The conflicting interests of the business (money) and the sheriff ("public safety") often end up with the trap cameras set up anywhere but a dangerous place. The white vans that the city employs are set up on long straightaways on busy roads with lower speed limits; not the Signal Mountain Boulevards and Fairview Roads of Hamilton County. The money isn't on those roads. The money is on Broad Street and East Brainerd Road. I would applaud the sheriff if I believed this was about public safety, but these cameras have proved to be more about the general fund.  

The whole idea stinks more than Republic Parking (off street parking company) being contracted to regulate the city's on street parking. And that situation really stinks.

Tim Giordano 

* * *

I don't want traffic cameras.  Most speed limits are ridiculously low, and I want to speed and not be fined to do it.  End of story. 

Joyce Hague
Ooltewah 

* * * 

I am not for the speed cameras since I feel it is unconstitutional because it violates the fourth amendment which states "any warrant to be judicially sanctioned and supported by probable cause."  A warrant (ticket) is served by the court system (not a private company).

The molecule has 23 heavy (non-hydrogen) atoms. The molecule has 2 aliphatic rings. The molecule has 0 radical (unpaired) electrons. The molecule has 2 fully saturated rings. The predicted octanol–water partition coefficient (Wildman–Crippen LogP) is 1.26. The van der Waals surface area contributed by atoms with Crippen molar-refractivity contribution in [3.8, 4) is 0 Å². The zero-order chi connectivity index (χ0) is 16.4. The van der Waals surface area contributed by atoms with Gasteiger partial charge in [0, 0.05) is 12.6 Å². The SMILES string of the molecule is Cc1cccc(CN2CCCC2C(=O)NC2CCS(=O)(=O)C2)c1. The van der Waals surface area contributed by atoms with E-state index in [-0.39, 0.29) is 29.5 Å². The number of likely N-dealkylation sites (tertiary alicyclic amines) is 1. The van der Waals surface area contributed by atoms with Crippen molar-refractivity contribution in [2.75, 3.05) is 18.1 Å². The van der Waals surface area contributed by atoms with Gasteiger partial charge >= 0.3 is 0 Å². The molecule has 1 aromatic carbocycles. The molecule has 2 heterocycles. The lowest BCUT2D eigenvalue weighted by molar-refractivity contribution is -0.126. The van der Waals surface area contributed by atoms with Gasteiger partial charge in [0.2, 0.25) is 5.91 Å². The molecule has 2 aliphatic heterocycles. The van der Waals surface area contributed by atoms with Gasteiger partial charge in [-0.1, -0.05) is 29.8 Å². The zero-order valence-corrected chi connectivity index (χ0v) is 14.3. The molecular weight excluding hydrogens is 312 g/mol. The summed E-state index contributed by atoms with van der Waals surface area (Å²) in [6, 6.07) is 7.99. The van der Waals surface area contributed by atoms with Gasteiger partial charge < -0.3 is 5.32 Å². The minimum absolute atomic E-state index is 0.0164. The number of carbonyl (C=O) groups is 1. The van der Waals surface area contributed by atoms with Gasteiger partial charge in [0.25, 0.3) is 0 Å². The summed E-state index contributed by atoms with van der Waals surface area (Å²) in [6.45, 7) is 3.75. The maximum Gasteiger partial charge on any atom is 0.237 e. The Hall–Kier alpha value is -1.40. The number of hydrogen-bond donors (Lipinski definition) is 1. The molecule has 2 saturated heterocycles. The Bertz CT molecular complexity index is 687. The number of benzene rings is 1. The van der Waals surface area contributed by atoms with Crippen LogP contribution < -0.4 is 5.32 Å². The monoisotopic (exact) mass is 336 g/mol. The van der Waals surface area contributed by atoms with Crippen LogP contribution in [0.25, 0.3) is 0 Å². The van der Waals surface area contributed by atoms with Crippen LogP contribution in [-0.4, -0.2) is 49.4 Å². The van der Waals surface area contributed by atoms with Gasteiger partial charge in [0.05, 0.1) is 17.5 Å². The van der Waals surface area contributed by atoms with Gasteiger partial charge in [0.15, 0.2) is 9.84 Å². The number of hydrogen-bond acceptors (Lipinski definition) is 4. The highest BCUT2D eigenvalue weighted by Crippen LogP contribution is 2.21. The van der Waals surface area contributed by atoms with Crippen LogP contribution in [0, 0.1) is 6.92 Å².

I (unlike the respondent above me) don't have to worry about the cameras since I do drive the speed limit; sometimes even less.  I am not in a hurry to get anywhere.  Again, unlike the respondent above me. 

Danny Hague 

* * * 

This is all about money, not safety. 

There are several benefits to officers actually doing their jobs and getting out of their cars to write tickets.  When someone is approached by an officer at a traffic stop they must roll down their window and speak with the officer.  At this time the office may smell alcohol or notice if the person is under the influence of drugs.  He then ask for their license and insurance, and verifies if license is valid and if the person is wanted.  He will also run the plate and see if the vehicle is stolen.  

None of these things can be checked by a camera that send a ticket two weeks later, not to mention the deterrent they provide simply by being seen on the side of the road writing tickets.  

Holly Daniel